Where Have All the Scoundrels Gone?
That is precisely what the Dowager Lady Thornham wants to know. She devotes her days to reading every scandalous morsel published about London's rakes and rogues, but lately it seems they have all settled down and abandoned their wicked behavior.
Fortunately the Dowager has hit upon a new diversion: matchmaking. She has summoned her three nephews to a house party attended by a score of marriage-minded debutantes, and warned the young men they shall lose their quarterly allowance if they thwart her matrimonial schemes.
Three Scoundrel Heroes. One Determined Dowager. Three Unexpected Romances.
Where Have All the Scoundrels Gone was a delightful tale of three cousins, a scheming Dowager aunt, and three young women who thought they had given up on love. Sprinkled with Cummings humor, the characters moved the story forward with romance and wooing.
Where Have All the Scoundrels gone was such a fun read, the three cousins all thought they were smarter than their dowager aunt, who had assembled twenty young debutantes for them to woo and marry as soon as possible. They weren’t having it, though, and rather went for three slightly older ladies instead. The seduction was well done, and I felt wooed as well, because these cousins could truly bring it!
In true Cummings style, Where Have All the Scoundrels Gone included ladies that were quite unconventional, and because two of them were widows, they weren’t inexperienced wallflowers, either. I enjoyed how the story flowed, and even if it was quite short, I was utterly satisfied when I came to the end.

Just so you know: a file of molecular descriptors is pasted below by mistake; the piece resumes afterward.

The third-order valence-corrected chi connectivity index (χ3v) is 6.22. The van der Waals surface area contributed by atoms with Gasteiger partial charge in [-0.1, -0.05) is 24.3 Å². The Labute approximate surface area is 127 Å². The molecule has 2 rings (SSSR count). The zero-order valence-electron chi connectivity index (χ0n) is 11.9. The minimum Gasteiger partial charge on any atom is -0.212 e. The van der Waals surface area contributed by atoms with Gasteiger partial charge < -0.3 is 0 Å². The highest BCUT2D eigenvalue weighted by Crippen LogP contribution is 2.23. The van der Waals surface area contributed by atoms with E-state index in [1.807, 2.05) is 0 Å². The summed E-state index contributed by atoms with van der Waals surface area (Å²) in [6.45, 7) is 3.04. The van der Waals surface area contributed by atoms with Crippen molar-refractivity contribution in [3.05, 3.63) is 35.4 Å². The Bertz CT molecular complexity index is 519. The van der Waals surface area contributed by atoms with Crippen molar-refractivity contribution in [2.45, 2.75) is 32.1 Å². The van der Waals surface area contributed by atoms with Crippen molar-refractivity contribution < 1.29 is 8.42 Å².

Written in three parts, one for each cousin, Where Have All the Scoundrels gone gave some good insight to each of them, showing both their differences and what they had in common. Trying to outsmart their aunt, while also getting the woman of their affection became the main plot point, and it was both romantic, hot and sweet.
Third person point of view, past tense, and with an omniscient narrator, Where Have All the Scoundrels gone was a quick read, and one I recommend to readers who enjoy a hot historical romp filled with humor and good times.
“I have indeed, Richard. And please call me Constance.” “Such a perfect name. Constance. It fits you completely. “You are not only incorrigible, you are quite fanciful.” “One of us must be. You shall be constant, and true, while I shall take on the role of flighty frippery, chasing after non-existent fairy sprites.”
“I am definitely comfortable now,” she said, her voice soft and breathy. “With the cue, I mean.” He gave a brisk not, not entirely sure his voice would work if called upon.
But she found his keen interest quite intoxicating, irresistibly so. “What else would you like to know?” “Do you believe there is only one love for each of us in our lifetime?” “That would be like saying there can only be one masterpiece in the art world. Would you paint one portrait and then say, ‘No more, ever again’?”
Reading this book contributed to these challenges: